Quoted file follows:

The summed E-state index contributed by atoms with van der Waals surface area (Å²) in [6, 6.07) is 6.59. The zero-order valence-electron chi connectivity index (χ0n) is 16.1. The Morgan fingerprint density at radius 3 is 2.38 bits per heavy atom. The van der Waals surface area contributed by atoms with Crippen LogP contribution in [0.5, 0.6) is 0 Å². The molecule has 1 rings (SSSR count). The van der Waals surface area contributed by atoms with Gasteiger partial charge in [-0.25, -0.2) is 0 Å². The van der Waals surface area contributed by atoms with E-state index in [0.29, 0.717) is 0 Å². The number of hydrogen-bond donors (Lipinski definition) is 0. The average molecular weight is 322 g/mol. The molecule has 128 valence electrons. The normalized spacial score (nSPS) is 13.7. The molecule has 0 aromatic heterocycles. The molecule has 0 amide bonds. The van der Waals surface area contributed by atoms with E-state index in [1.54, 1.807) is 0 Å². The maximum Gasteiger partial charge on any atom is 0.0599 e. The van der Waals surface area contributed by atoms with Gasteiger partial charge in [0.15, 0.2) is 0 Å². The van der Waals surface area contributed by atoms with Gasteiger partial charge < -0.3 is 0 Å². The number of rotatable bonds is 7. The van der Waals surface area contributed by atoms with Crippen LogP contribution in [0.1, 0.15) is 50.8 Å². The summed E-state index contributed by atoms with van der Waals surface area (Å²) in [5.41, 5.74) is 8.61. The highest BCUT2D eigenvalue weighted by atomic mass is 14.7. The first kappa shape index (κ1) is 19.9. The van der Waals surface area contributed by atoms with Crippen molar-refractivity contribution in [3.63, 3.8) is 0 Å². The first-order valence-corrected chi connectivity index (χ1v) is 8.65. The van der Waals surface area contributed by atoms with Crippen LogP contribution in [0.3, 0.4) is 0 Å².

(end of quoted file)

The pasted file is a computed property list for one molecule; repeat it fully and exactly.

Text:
The summed E-state index contributed by atoms with van der Waals surface area (Å²) in [6, 6.07) is 6.59. The zero-order valence-electron chi connectivity index (χ0n) is 16.1. The Morgan fingerprint density at radius 3 is 2.38 bits per heavy atom. The van der Waals surface area contributed by atoms with Crippen LogP contribution in [0.5, 0.6) is 0 Å². The molecule has 1 rings (SSSR count). The van der Waals surface area contributed by atoms with Gasteiger partial charge in [-0.25, -0.2) is 0 Å². The van der Waals surface area contributed by atoms with E-state index in [0.29, 0.717) is 0 Å². The number of hydrogen-bond donors (Lipinski definition) is 0. The average molecular weight is 322 g/mol. The molecule has 128 valence electrons. The normalized spacial score (nSPS) is 13.7. The molecule has 0 aromatic heterocycles. The molecule has 0 amide bonds. The van der Waals surface area contributed by atoms with E-state index in [1.54, 1.807) is 0 Å². The maximum Gasteiger partial charge on any atom is 0.0599 e. The van der Waals surface area contributed by atoms with Gasteiger partial charge in [0.15, 0.2) is 0 Å². The van der Waals surface area contributed by atoms with Gasteiger partial charge < -0.3 is 0 Å². The number of rotatable bonds is 7. The van der Waals surface area contributed by atoms with Crippen LogP contribution in [0.1, 0.15) is 50.8 Å². The summed E-state index contributed by atoms with van der Waals surface area (Å²) in [5.41, 5.74) is 8.61. The highest BCUT2D eigenvalue weighted by atomic mass is 14.7. The first kappa shape index (κ1) is 19.9. The van der Waals surface area contributed by atoms with Crippen molar-refractivity contribution in [3.63, 3.8) is 0 Å². The first-order valence-corrected chi connectivity index (χ1v) is 8.65. The van der Waals surface area contributed by atoms with Crippen LogP contribution in [0.3, 0.4) is 0 Å².